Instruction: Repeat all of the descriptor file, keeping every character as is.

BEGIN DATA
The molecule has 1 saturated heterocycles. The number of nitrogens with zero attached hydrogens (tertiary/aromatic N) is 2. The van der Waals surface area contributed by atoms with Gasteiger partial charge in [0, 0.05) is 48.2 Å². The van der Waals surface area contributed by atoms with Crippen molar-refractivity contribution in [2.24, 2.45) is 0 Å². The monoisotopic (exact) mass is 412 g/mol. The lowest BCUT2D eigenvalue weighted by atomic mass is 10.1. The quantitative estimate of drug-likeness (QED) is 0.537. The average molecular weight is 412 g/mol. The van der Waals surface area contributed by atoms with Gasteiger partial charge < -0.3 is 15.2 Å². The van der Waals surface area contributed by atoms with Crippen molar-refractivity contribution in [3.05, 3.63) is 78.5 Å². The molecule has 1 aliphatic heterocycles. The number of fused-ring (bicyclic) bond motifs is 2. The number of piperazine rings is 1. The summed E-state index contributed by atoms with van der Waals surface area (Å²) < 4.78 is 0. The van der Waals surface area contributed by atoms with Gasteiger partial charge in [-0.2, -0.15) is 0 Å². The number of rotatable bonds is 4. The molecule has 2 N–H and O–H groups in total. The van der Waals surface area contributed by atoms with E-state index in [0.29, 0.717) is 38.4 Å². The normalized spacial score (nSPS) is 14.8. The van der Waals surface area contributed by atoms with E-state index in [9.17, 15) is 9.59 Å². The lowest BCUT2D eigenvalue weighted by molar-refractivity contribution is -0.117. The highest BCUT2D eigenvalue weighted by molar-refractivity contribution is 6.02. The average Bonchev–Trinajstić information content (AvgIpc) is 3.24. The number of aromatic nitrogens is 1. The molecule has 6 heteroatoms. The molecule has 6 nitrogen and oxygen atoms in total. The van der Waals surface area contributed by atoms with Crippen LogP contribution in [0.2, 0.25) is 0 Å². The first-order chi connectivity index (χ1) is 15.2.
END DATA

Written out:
The molecule has 1 saturated heterocycles. The number of nitrogens with zero attached hydrogens (tertiary/aromatic N) is 2. The van der Waals surface area contributed by atoms with Gasteiger partial charge in [0, 0.05) is 48.2 Å². The van der Waals surface area contributed by atoms with Crippen molar-refractivity contribution in [2.24, 2.45) is 0 Å². The monoisotopic (exact) mass is 412 g/mol. The lowest BCUT2D eigenvalue weighted by atomic mass is 10.1. The quantitative estimate of drug-likeness (QED) is 0.537. The average molecular weight is 412 g/mol. The van der Waals surface area contributed by atoms with Gasteiger partial charge < -0.3 is 15.2 Å². The van der Waals surface area contributed by atoms with Crippen molar-refractivity contribution in [3.05, 3.63) is 78.5 Å². The molecule has 1 aliphatic heterocycles. The number of fused-ring (bicyclic) bond motifs is 2. The number of piperazine rings is 1. The summed E-state index contributed by atoms with van der Waals surface area (Å²) < 4.78 is 0. The van der Waals surface area contributed by atoms with Gasteiger partial charge in [-0.2, -0.15) is 0 Å². The number of rotatable bonds is 4. The molecule has 2 N–H and O–H groups in total. The van der Waals surface area contributed by atoms with E-state index in [0.29, 0.717) is 38.4 Å². The normalized spacial score (nSPS) is 14.8. The van der Waals surface area contributed by atoms with E-state index in [9.17, 15) is 9.59 Å². The lowest BCUT2D eigenvalue weighted by molar-refractivity contribution is -0.117. The highest BCUT2D eigenvalue weighted by molar-refractivity contribution is 6.02. The average Bonchev–Trinajstić information content (AvgIpc) is 3.24. The number of aromatic nitrogens is 1. The molecule has 6 heteroatoms. The molecule has 6 nitrogen and oxygen atoms in total. The van der Waals surface area contributed by atoms with Crippen LogP contribution in [0.2, 0.25) is 0 Å². The first-order chi connectivity index (χ1) is 15.2.